Pose isn’t just championing authenticity in its cast, though; the show is reflecting its efforts at increasing minority representation behind the camera, too. Silas Howard, a transgender rights activist, is one of the show’s co-executive producers, while another transgender activist, Janet Mock, will join Transparent’s transgender screenwriter Our Lady J and self-identified queer writer of color Steven Canals, one of the show’s co-creators, in the writers’ room. Five ball culture experts have also been hired as consultants to ensure that the portion of the show dedicated to exploring the subculture will remain as authentic as possible. Leiomy Maldonado, a transgender dancer, will partner with choreographer Danielle Polanco to choreograph Pose’s ball scenes.

Part of Murphy’s Half Initiative’s strategy also includes the Directing Mentorship Program, which matches up-and-coming directors from under-represented backgrounds with mentors already well-established in the industry. With respect to Pose, Murphy’s foundation is committed to ensuring that “the series will be bringing on emerging transgender directors to be mentored through his Directing Mentorship Program”. (It’s unclear whether these mentees will actually be directing episodes of the show, which will begin pilot production in New York City next month.)

Aside from these efforts to improve on- and off-screen representation for transgender communities, further casting announcements point to some continuity between Murphy’s other shows. Pose will mark a reunion between two of Murphy’s long-time favorites, Evan Peters and Kate Mara, who have both starred in his hit anthology series American Horror Story. Working with Murphy for the first time are James Van Der Beek and Tatiana Maslany, who takes her first post-Orphan Black regular TV role here. It’s clear from the below synopsis that Van Der Beek’s character will be a fixture in the portion of the show that explores New York’s elite, while Maslany’s character has deep roots in the city’s art world:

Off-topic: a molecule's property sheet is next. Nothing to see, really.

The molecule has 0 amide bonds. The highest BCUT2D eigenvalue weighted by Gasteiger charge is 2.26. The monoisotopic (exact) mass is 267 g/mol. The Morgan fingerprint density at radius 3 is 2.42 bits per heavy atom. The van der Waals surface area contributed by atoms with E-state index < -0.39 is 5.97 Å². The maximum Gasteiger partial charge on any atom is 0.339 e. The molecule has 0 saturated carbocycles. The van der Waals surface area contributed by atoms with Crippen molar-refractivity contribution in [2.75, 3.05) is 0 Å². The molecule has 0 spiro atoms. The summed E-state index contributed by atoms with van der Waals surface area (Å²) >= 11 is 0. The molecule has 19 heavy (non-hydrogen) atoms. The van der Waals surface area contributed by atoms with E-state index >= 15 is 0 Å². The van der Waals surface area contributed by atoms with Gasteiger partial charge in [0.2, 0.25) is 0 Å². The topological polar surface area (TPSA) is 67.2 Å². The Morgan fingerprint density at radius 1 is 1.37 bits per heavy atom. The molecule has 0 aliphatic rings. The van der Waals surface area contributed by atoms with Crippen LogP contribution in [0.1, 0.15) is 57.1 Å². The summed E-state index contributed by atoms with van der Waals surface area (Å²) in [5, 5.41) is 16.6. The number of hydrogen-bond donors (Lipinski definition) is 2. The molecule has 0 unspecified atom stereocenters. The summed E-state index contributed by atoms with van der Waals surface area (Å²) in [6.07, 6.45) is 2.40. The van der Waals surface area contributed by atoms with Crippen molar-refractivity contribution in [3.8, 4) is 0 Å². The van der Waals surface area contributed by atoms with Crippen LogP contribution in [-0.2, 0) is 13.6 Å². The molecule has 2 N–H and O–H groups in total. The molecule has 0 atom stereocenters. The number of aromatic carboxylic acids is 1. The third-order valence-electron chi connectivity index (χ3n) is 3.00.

Peters and Mara will play New Jersey couple Stan and Patty, who get sucked into the glamour and intrigue of New York City in the 1980s. Van Der Beek plays Peters’s financial kingpin boss Matt. Maslany plays a modern dance teacher who takes a special interest in the talent of Damon (Ryan Jamaal Swain).

The addition of Tony winner Billy Porter (who will play a character named Pray Tell) and Peter Pan Live! actor Dyllon Burnside (Ricky) to Pose‘s cast enriches the line-up of a show that can already boast a wealth of diverse on- and off-screen talent.

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Farah Cheded is a Senior Contributor at Film School Rejects. Outside of FSR, she can be found having epiphanies about Martin Scorsese movies here and reviewing Columbo episodes here.